|Mother Seton Statue||Saint Mary’s Chapel||Saint Mary’s Chapel||Orchard Street Church|
In the Seton Hill Historic District, just a few blocks west of the Washington Monument, is the Mother Seton House and Saint Mary’s Chapel. Elizabeth Ann Seton, the first native-born U.S. citizen to be canonized by the Catholic Church, moved into the house with her five children on June 16, 1808. On the same day, French born architect Maximilian Godefroy’s Saint Mary’s Chapel was dedicated by America’s first bishop, John Carroll, in the adjoining yard. A year later Mrs. Seton would move her family to Emmitsburg, MD where she eventually started the country’s first free school for girls and a thriving Catholic community. This statue sits just inside the fence to the right of the Mother Seton House at 600 North Paca Street and was designed by the St. Jude Liturgical Arts Studio.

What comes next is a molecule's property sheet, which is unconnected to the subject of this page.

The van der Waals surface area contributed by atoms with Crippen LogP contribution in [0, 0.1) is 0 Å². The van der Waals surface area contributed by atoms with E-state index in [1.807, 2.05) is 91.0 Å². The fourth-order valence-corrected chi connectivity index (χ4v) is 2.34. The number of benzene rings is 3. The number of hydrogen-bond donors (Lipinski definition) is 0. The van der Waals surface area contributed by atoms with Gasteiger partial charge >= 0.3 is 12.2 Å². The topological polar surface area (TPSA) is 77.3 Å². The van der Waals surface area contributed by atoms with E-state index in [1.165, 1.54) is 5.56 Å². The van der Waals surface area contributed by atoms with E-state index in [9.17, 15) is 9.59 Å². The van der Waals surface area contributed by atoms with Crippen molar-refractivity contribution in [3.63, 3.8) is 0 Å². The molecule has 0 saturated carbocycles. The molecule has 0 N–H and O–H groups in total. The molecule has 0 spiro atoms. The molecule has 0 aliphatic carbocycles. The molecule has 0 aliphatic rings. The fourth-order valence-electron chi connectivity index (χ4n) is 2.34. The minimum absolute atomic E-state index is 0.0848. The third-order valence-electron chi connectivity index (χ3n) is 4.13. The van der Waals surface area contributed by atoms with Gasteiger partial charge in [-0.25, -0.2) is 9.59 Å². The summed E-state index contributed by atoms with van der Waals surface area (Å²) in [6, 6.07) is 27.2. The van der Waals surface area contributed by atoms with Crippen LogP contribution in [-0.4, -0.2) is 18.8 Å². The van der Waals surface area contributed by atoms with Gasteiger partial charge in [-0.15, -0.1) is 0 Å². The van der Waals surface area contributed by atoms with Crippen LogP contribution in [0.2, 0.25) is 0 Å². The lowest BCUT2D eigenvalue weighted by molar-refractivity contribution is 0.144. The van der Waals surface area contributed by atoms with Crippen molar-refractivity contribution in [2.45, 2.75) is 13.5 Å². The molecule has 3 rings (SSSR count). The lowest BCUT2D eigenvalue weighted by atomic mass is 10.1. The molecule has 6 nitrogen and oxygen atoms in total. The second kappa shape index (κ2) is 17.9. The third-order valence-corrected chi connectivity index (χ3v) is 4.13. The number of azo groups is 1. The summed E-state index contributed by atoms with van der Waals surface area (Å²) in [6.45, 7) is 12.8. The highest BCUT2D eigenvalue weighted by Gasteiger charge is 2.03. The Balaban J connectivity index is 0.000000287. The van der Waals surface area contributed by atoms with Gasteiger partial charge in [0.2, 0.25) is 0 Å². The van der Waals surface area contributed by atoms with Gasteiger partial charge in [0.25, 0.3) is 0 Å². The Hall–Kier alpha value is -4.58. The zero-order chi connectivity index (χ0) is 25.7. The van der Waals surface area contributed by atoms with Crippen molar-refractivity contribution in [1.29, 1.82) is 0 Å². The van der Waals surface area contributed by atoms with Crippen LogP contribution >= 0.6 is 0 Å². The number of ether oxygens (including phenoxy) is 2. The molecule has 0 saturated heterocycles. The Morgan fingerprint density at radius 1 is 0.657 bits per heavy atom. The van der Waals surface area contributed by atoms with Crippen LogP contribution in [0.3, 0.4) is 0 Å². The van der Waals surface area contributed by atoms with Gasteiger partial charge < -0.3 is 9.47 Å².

Saint Mary’s Chapel has been operating as a religious institution for over 200 years and is incredibly well-maintained. Designed by Maximilian Godefroy, who also created the city’s Battle Monument and First Unitarian Church, the humble structure is deceptively elegant. Surrounding the property is a large peaceful park where the seminary once stood, adding a countryside context to the historic site.
Two blocks west at 512 Orchard Street is the Orchard Street Church. Founded in 1825 by Truman Pratt, the church was used extensively as an Underground Railroad stop. A near mile long tunnel can apparently be toured by appointment.